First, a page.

An Overview of the Fake News Phenomenon: From Untruth‐Driven to Post‐Truth‐Driven Approaches

Please use this identifier to cite or link to this item: http://hdl.handle.net/10045/133703
Información del item - Informació de l'item - Item information
Title: An Overview of the Fake News Phenomenon: From Untruth‐Driven to Post‐Truth‐Driven Approaches
Authors: Rodríguez-Ferrándiz, Raúl
Research Group/s: Industrias Culturales Hoy: Producción, Difusión, Gestión y Consumo de Productos Culturales en la Era de la Información (IICCXXI)
Center, Department or Service: Universidad de Alicante. Departamento de Comunicación y Psicología Social
Keywords: Bibliometrics | Disinformation | Fakeness | Fake news | Lexicography | News‐ness | Partisanship | Post‐truth | Public perception | Shareworthiness
Issue Date: 3-Apr-2023
Publisher: Cogitatio
Citation: Media and Communication. 2023, 11(2): 15-29. https://doi.org/10.17645/mac.v11i2.6315
Abstract: “Fake news” was chosen in 2017 as the word of the year by the Collins Dictionary and the American Dialect Society, due to its extraordinary popularity. However, its relevance has been called into question due to its controversy and ambiguity. We have compiled herein 30 definitions from selected dictionaries, academic papers, news agencies, influential media observatories, and independent, certified fact‐checkers over the last six years and have carried out a manual relational content analysis on them. We also collected data from four bibliometric studies from academic literature and five surveys on how the general public perceived fake news. In keeping with this three‐level systematic review (lexicography, bibliometrics, and public perception) we detected some trends, including a growing drift towards a post‐truth‐driven conceptualization of fake news. Results also show that the “viral” and “memetic” quality of a rumor prevail over the demonstrable credibility of a source and even the factuality of a reported event; the element of surprise or outrage in the heat of the moment is more powerful than the ironic detachment elicited by news satire and parody; and sharing motivations are definitely less concerned with perceived accuracy than with partisan support, community sentiment, emotional contagion, and a taste for the sensational or bizarre.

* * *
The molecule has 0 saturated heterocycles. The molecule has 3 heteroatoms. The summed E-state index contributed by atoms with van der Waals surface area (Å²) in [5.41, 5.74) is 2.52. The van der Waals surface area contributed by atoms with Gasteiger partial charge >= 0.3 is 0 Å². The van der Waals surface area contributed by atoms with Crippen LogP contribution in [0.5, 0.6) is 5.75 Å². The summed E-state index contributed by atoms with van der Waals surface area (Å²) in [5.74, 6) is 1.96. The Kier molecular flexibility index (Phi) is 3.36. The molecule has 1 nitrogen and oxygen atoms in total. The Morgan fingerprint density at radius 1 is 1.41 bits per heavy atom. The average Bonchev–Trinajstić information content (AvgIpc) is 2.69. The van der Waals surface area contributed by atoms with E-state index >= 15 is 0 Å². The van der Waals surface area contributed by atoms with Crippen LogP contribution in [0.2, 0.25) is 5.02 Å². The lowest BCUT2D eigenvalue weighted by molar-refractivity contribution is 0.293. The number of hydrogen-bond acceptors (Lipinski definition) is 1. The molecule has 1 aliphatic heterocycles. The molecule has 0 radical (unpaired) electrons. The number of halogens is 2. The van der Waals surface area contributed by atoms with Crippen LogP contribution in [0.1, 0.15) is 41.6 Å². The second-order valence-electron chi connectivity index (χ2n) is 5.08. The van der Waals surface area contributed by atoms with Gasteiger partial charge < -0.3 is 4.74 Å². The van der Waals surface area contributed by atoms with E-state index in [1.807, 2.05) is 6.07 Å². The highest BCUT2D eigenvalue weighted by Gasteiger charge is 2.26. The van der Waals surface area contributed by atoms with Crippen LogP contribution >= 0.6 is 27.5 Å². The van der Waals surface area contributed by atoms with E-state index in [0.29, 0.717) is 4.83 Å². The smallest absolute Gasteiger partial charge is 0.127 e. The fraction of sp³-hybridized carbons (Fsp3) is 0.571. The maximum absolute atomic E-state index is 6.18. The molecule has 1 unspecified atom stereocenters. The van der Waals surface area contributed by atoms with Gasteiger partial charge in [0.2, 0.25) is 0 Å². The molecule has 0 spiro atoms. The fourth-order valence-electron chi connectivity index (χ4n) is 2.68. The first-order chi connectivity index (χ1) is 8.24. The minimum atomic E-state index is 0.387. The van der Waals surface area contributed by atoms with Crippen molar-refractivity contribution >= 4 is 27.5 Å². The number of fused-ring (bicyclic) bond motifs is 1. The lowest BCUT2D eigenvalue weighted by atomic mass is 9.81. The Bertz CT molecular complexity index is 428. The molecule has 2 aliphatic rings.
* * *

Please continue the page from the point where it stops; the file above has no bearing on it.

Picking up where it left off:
Sponsor: This research is part of the project TRIVIAL: Technological Resources for Intelligent VIral AnaLysis through NLP (PID2021‐122263OB‐C22) funded by Spain’s Ministry of Science and Innovation MCIN/AEI/10.13039/501100011033/ and by the European Union Next GenerationEU/PRTR.
URI: http://hdl.handle.net/10045/133703
ISSN: 2183-2439
DOI: 10.17645/mac.v11i2.6315
Language: eng
Type: info:eu-repo/semantics/article
Rights: © 2023 by the author(s); licensee Cogitatio (Lisbon, Portugal). This article is licensed under a Creative Commons Attribution 4.0 International License (CC BY).
Peer Review: si
Publisher version: https://doi.org/10.17645/mac.v11i2.6315
Appears in Collections:INV - IICCXXI - Artículos de Revistas

Files in This Item:
Files in This Item:
File Description SizeFormat 
ThumbnailRodriguez-Ferrandiz_2023_Media-and-Communication.pdf263,24 kBAdobe PDFOpen Preview


This item is licensed under a Creative Commons License Creative Commons